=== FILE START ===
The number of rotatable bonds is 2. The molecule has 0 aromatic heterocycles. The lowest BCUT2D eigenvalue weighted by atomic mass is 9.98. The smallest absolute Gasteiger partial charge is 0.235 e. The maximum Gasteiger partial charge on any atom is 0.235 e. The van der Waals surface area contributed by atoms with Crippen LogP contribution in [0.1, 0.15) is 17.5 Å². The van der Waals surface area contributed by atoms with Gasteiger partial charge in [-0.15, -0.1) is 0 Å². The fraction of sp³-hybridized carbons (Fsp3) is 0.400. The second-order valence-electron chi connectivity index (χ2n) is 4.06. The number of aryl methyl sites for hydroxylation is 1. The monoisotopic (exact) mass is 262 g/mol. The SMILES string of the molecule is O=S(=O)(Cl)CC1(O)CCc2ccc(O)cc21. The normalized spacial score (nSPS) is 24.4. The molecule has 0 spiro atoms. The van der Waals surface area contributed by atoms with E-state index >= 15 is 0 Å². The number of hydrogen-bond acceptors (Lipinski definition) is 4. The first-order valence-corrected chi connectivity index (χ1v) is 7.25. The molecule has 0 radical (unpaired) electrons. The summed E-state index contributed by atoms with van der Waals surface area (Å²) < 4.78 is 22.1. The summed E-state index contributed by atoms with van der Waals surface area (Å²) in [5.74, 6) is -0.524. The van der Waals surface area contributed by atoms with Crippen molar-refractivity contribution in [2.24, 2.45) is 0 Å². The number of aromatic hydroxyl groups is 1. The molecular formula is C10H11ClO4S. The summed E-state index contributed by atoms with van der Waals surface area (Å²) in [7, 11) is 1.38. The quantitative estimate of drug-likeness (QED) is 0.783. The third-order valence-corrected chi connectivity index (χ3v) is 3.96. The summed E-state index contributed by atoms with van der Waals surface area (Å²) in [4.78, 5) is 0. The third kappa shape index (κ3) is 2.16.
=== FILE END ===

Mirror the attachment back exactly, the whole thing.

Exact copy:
The number of rotatable bonds is 2. The molecule has 0 aromatic heterocycles. The lowest BCUT2D eigenvalue weighted by atomic mass is 9.98. The smallest absolute Gasteiger partial charge is 0.235 e. The maximum Gasteiger partial charge on any atom is 0.235 e. The van der Waals surface area contributed by atoms with Crippen LogP contribution in [0.1, 0.15) is 17.5 Å². The van der Waals surface area contributed by atoms with Gasteiger partial charge in [-0.15, -0.1) is 0 Å². The fraction of sp³-hybridized carbons (Fsp3) is 0.400. The second-order valence-electron chi connectivity index (χ2n) is 4.06. The number of aryl methyl sites for hydroxylation is 1. The monoisotopic (exact) mass is 262 g/mol. The SMILES string of the molecule is O=S(=O)(Cl)CC1(O)CCc2ccc(O)cc21. The normalized spacial score (nSPS) is 24.4. The molecule has 0 spiro atoms. The van der Waals surface area contributed by atoms with E-state index >= 15 is 0 Å². The number of hydrogen-bond acceptors (Lipinski definition) is 4. The first-order valence-corrected chi connectivity index (χ1v) is 7.25. The molecule has 0 radical (unpaired) electrons. The summed E-state index contributed by atoms with van der Waals surface area (Å²) < 4.78 is 22.1. The summed E-state index contributed by atoms with van der Waals surface area (Å²) in [5.74, 6) is -0.524. The van der Waals surface area contributed by atoms with Crippen molar-refractivity contribution in [2.24, 2.45) is 0 Å². The number of aromatic hydroxyl groups is 1. The molecular formula is C10H11ClO4S. The summed E-state index contributed by atoms with van der Waals surface area (Å²) in [7, 11) is 1.38. The quantitative estimate of drug-likeness (QED) is 0.783. The third-order valence-corrected chi connectivity index (χ3v) is 3.96. The summed E-state index contributed by atoms with van der Waals surface area (Å²) in [4.78, 5) is 0. The third kappa shape index (κ3) is 2.16.